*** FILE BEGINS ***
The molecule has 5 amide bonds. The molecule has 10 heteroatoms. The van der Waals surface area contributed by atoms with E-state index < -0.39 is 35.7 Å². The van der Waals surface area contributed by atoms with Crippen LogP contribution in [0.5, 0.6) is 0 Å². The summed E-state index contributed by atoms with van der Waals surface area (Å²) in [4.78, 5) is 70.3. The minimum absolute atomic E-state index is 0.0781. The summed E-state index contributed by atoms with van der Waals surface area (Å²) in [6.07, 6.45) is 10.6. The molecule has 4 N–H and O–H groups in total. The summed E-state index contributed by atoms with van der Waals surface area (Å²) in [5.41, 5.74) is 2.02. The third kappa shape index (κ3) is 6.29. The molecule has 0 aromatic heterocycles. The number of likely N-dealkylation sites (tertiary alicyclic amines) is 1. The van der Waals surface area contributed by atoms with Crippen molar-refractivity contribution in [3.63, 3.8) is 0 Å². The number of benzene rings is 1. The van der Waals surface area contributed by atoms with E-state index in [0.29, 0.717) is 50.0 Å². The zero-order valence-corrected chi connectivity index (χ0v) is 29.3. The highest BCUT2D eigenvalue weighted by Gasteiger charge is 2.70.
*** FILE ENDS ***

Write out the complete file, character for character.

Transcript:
The molecule has 5 amide bonds. The molecule has 10 heteroatoms. The van der Waals surface area contributed by atoms with E-state index < -0.39 is 35.7 Å². The van der Waals surface area contributed by atoms with Crippen LogP contribution in [0.5, 0.6) is 0 Å². The summed E-state index contributed by atoms with van der Waals surface area (Å²) in [4.78, 5) is 70.3. The minimum absolute atomic E-state index is 0.0781. The summed E-state index contributed by atoms with van der Waals surface area (Å²) in [6.07, 6.45) is 10.6. The molecule has 4 N–H and O–H groups in total. The summed E-state index contributed by atoms with van der Waals surface area (Å²) in [5.41, 5.74) is 2.02. The third kappa shape index (κ3) is 6.29. The molecule has 0 aromatic heterocycles. The number of likely N-dealkylation sites (tertiary alicyclic amines) is 1. The van der Waals surface area contributed by atoms with Crippen molar-refractivity contribution in [3.63, 3.8) is 0 Å². The number of benzene rings is 1. The van der Waals surface area contributed by atoms with E-state index in [0.29, 0.717) is 50.0 Å². The zero-order valence-corrected chi connectivity index (χ0v) is 29.3. The highest BCUT2D eigenvalue weighted by Gasteiger charge is 2.70.